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The Truth About Single National Curriculum

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Last week, the Federal Ministry of Education and Professional Training released a press note on their official Twitter account in a supposed bid to counter what in their opinion was a ‘concerted campaign’ to ‘discredit the remarkable effort made by the government to devise the much-hyped Single National Curriculum’ (SNC). The ministry went on to term some of those concerns as ‘falsehoods’. These included: the role of Ulema in reviewing science books, the recruitment of Qari’s from madrassas in all schools and finally the discrimination against minorities in the SNC.

In doing so, the Federal ministry gave the impression as if ‘fake news’ was deliberately being spread around the implementation of SNC which was then shared widely on Twitter to further strengthen and shape this narrative against those who dared to question the sacred single national curriculum.

We live in times where hardly any inquiry or effort is made to read/investigate beyond the headlines and social media applications enable the far, wide and swift spread of curtly-worded posts and hashtags that succeed in retaining the focus on the headline as opposed to facts and details. Therefore, the responsibility to draft and disseminate such headlines, especially by the government, increases manifold because of their ability to influence and shape the opinion and narratives in the general public, for what is to be part of official public record.

Having said that, it is important to analyse each of the three aspects in the press note that were dubbed as ‘false’ or ‘fake’ by the Federal ministry to assess the extent of the accuracy of this accusation.

  1. Role of Ulema in Reviewing Science Books

The concern related to Ulema reviewing books related to science and mathematics first came to light when the Fawaz Niaz, the President of the Textbook Publishers Association (TBA) was quoted in a news report in Dawn, dated 4th June 2021, as saying,

“The members of the MUB (Muattahida Ulema Board) committee have issued a direction that the words ‘interest’, ‘markup’ be excluded from the mathematics textbooks,” he wondered, saying how these basic concepts would be taught to the students if the direction was enforced. He also said some of the religious scholars, who were members of the committee, also directed the publishers not to print any diagrams or sketches in the biology textbooks showing human figures “sans clothes”.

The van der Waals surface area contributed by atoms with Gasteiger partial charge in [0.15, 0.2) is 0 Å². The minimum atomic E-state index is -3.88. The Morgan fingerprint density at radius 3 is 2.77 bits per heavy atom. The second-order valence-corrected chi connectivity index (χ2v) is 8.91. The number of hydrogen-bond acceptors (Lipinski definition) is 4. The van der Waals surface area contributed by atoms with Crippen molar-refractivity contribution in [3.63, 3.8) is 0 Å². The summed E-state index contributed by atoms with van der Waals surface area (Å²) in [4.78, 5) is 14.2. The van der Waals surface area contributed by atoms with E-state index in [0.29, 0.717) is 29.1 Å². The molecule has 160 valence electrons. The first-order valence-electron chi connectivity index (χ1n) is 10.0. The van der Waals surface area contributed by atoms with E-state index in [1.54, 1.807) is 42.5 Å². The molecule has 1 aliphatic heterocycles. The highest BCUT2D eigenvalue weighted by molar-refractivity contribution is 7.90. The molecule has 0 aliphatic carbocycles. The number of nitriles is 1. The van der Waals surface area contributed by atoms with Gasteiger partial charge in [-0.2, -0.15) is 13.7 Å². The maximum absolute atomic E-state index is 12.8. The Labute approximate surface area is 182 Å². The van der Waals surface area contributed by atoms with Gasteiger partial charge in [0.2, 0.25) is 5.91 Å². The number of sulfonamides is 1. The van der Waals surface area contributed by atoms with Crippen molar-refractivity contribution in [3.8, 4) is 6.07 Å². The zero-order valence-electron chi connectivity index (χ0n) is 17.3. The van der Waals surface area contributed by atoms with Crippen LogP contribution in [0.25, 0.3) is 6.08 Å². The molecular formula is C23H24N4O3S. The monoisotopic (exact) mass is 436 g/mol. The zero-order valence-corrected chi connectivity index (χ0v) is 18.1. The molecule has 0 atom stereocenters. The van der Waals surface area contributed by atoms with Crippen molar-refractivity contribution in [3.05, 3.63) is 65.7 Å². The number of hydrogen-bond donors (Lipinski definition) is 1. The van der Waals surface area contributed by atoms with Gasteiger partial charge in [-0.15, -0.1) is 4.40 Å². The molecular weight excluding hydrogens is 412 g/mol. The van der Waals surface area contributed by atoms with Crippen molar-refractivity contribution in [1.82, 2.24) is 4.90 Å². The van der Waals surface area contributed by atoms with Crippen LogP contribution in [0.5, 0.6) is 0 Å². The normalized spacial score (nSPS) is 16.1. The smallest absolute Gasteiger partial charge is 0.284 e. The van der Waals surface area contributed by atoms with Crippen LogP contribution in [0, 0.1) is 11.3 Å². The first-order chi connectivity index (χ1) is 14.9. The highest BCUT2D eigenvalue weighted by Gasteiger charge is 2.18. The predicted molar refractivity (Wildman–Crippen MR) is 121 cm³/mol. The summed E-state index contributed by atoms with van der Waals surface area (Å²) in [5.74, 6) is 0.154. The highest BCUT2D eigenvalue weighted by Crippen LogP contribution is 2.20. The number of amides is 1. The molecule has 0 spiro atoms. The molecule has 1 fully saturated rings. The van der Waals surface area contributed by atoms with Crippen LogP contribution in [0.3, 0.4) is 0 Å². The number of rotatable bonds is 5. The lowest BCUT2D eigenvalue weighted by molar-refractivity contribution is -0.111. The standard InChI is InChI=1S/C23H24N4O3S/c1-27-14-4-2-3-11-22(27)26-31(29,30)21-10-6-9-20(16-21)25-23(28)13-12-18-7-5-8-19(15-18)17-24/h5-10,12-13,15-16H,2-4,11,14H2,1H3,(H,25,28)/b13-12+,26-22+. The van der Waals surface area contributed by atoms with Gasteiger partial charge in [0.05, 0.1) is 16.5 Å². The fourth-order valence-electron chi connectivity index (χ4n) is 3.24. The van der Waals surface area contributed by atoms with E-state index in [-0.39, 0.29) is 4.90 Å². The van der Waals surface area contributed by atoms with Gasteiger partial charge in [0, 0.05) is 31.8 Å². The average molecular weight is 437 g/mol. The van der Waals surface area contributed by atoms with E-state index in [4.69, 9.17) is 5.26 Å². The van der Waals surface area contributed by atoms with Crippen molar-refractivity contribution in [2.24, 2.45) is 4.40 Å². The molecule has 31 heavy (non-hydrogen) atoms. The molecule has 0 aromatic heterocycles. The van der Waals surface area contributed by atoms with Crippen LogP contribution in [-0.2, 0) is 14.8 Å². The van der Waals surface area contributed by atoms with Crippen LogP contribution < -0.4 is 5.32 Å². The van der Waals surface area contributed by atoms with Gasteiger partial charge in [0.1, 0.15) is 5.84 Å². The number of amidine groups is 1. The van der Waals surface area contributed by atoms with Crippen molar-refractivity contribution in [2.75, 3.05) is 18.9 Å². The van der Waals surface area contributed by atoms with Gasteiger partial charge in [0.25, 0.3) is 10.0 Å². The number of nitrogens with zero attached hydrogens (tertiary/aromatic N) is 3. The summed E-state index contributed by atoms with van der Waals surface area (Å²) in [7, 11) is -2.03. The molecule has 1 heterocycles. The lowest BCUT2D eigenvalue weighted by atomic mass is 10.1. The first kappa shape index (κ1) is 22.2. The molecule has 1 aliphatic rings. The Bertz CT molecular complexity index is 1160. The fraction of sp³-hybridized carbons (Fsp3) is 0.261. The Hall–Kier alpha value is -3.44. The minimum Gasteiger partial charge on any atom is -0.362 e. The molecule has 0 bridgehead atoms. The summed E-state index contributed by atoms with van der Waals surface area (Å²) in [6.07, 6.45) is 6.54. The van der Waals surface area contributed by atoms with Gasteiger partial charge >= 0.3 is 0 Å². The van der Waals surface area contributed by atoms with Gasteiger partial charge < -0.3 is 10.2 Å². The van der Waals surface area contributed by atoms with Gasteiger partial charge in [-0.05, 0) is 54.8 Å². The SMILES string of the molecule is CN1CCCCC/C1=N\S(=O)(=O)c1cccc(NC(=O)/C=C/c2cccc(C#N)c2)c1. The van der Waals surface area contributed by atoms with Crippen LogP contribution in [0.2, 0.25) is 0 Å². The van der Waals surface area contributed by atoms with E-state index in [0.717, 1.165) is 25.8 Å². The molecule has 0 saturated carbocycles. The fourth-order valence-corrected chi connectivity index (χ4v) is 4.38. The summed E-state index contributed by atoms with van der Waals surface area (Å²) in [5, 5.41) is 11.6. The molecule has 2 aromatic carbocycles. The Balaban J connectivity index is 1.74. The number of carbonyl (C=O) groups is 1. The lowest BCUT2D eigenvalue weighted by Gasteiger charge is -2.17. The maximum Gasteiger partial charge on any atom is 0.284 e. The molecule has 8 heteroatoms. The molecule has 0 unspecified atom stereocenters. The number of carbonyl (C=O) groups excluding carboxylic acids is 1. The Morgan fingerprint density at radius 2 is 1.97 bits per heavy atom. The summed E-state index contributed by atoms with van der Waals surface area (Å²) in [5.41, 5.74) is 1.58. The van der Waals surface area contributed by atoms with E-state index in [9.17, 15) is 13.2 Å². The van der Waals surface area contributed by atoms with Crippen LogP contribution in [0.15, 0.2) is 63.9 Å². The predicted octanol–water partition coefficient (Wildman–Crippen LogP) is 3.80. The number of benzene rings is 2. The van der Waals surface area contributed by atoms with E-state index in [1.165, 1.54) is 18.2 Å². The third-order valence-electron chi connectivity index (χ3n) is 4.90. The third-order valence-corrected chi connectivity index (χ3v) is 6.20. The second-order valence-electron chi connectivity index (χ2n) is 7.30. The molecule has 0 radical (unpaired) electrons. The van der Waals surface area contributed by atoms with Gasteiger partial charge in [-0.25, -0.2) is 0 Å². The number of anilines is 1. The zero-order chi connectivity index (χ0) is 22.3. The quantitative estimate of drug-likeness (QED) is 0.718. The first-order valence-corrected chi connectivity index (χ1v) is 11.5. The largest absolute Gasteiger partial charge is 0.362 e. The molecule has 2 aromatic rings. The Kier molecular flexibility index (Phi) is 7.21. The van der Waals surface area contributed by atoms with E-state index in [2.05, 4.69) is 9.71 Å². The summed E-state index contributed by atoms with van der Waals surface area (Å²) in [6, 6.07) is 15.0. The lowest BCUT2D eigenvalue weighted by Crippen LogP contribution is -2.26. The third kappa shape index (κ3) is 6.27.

In addition to this, the ‘Scheme for Development of Textbooks and Supplementary Reading Material 2021’ issued by the Punjab Curriculum and Textbook Board (PCTB) states on page 4, para x that,

x. The manuscripts of Islamiyat, General Knowledge, Social Studies, Pakistan Studies, History, Urdu, English or of any other subject containing content related to religion (Islam) shall mandatorily be reviewed once by Muttahida Ulema Board before forwarding the same to the Apex Advisory Committee.

What is especially interesting to note is the fact that the Federal ministry itself acknowledged in the same press note that the Punjab Assembly had approved a law whereby the Ulema Board approves all Islamic content in the Curriculum and went on record to state that the Federal Ministry had been informed by the Punjab government that no change had been made in Biology textbooks by the said Board.

In light of the statement of the President of the TBA discussed above, this may need to be revisited and the PCTB may need to explain whether or not any such directions were in fact issued by the MUB or not.

While it is encouraging to note that the Federal Ministry has clarified that its own process to the extent of its jurisdiction does not involve any consultation with the MUB, the assertion to the extent of Punjab, however, is not ‘fake’, ‘false’ or ‘factually inaccurate’. The role of Ulema in reviewing every book is in fact very much present and the civil society is well within its rights to raise and record its concerns regarding the role of Ulema in reviewing books of subjects other than those of Islamiyat for which they do not poses the expertise or the qualifications.

Even though the Federal Ministry may have the right to issue a statement to clarify its own position, it must not give the impression in the headline as if the concerns related to the SNC of the wider stakeholders, parents, textbook publishers and minorities are false or frivolous particularly, when those concerns were acknowledged by the Federal ministry itself and were in any case directed at the provincial level.

2 -Appointment of Qari’s in Schools